• 2 T chopped cilantro, plus more for garnish, as desired
  • 2 T chopped fresh oregano, for garnish
  1. Sort and rinse the lentils and place them in a soup pot with the water, bay leaves, sage, and oregano/thyme sprig.
  2. Bring the water to a boil, reduce the heat, and cook, uncovered, at a gentle boil for 15 to 20 minutes, until the lentils are tender. Remove the herbs.
  3. While the lentils are cooking, preheat the oven to 350 degrees, preferably on convection. Rub the whole garlic heads with a little olive oil, wrap them together in a packet of aluminum foil, and seal it closed. Place directly on the oven rack and roast for about 30 minutes, until soft.
  4. When the garlic has cooled, slice off the top of each head and squeeze the garlic out of its skin. Purée with the tomatoes in a blender or food processor and set aside.
  5. Make the Ancho Chile Purée: Pull the chile(s) apart at the stem end and remove the seeds. Place in a small bowl and cover with hot water, allowing to soak for 15 to 20 minutes, until softened. Place in a blender or food processor; add a small amount of the soaking liquid and process to a smooth purée, adding more liquid if needed.
  6. Make the Chipotle Chile Purée: Using a blender or food processor, purée one whole chile with additional adobo sauce until smooth. Unused purée can be stored in a jar in the refrigerator.
  7. Heat the olive oil in a large saucepan. (I used a 4 quart pot.) Add the onion, 1 teaspoon of salt, the cumin, and the dried oregano; sauté over medium heat until the onion is soft, about 7 to 8 minutes.
  8. Add the carrot and peppers and sauté until tender, about 5 minutes.
  9. Add the chile purées, the puréed tomatoes and garlic, and 2 teaspoons of salt; simmer for 10 minutes.
  10. Combine the beans and their broth with the vegetables, partially cover, and cook over low heat for 30 minutes. Add salt to taste.
  11. Adjust heat, as desired, by adding additional ancho or chipotle purée. (I added an additional 1/2 tsp chipotle.)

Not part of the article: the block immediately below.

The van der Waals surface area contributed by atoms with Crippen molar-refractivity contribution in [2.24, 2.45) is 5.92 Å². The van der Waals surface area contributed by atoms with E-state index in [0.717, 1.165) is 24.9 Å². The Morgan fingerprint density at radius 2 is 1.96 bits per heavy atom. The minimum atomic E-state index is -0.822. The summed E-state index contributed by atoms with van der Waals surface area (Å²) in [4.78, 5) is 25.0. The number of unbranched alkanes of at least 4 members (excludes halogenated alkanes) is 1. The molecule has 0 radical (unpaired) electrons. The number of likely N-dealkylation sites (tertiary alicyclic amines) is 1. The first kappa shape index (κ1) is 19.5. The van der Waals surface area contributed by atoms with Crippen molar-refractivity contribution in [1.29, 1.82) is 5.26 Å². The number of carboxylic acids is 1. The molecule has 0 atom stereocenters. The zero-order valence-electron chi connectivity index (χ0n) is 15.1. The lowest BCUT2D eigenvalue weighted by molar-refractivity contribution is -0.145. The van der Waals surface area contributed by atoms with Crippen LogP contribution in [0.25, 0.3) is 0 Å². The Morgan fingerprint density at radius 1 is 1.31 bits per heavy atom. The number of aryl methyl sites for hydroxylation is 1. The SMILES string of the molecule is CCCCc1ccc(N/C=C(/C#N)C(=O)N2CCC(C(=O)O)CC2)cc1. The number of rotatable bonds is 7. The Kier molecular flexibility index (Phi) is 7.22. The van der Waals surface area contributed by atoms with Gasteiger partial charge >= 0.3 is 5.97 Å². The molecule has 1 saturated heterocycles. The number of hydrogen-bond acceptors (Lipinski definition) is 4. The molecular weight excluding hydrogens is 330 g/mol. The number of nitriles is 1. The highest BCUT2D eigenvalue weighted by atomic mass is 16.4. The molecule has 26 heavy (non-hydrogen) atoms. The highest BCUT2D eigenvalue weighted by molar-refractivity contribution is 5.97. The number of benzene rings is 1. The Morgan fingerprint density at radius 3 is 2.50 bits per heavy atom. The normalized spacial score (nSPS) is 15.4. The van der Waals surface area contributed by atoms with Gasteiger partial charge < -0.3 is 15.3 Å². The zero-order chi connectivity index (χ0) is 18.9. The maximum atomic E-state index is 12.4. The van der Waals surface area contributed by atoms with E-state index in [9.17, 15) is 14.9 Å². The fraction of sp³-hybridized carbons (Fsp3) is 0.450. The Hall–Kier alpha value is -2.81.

12. Sprinkle in fresh herbs (cilantro and/or oregano), as desired, just before serving.

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Roasted Rainbow Carrots with Parsley & Thyme

It is so important to balance heavier holiday meal side dishes with clean and relatively healthy vegetable sides. I loved the colors in this dish. Our unseasonably warm weather allowed me to incorporate freshly cut parsley and thyme from my herb garden too. Delicious. 🙂

This recipe was adapted from The New York Times, contributed by Martha Rose Shulman. It was inspired by a roasted carrot antipasto the author sampled at Oliveto Cafe in Oakland, California. I doubled the recipe for our Thanksgiving feast.

Yield: Serves 6

  • 2 pounds carrots, preferably rainbow carrots, peeled quartered or cut into sixths lengthwise depending on the size, then into 2-inch lengths
  • 3 tablespoons extra virgin olive oil
  • coarse salt
  • freshly ground pepper
  • 1 teaspoon fresh thyme leaves, chopped
  • ½ teaspoon oregano
  • 3 tablespoons finely chopped flat-leaf parsley
  1. Preheat the oven to 400 degrees, preferably on convection roast.
  2. Line a rimmed sheet pan with parchment paper. Place the carrots in a large bowl, and toss with the olive oil, salt, pepper, thyme and oregano.
  3. Spread in an even (single) layer in the prepared pan. Cover with foil, and place in the oven for 30 minutes.
  4. Uncover, and if the carrots are not yet tender, turn the heat down to 375 degrees and return to the oven for 10 to 15 more minutes until tender.
  5. Add the parsley, stir gently, and taste and adjust salt and pepper. Serve hot, warm or at room temperature.
  • Advance preparation: These will keep for four to five days in the refrigerator.
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Winter Squash & Wild Mushroom Curry

This dish was quick to prepare and was absolutely fabulous. The biggest mistake I made was not doubling the recipe! I made it for an early birthday celebration dinner for my mom. We topped it off with a birthday pear snacking cake for dessert. 🙂 It was a great autumn comfort food meal.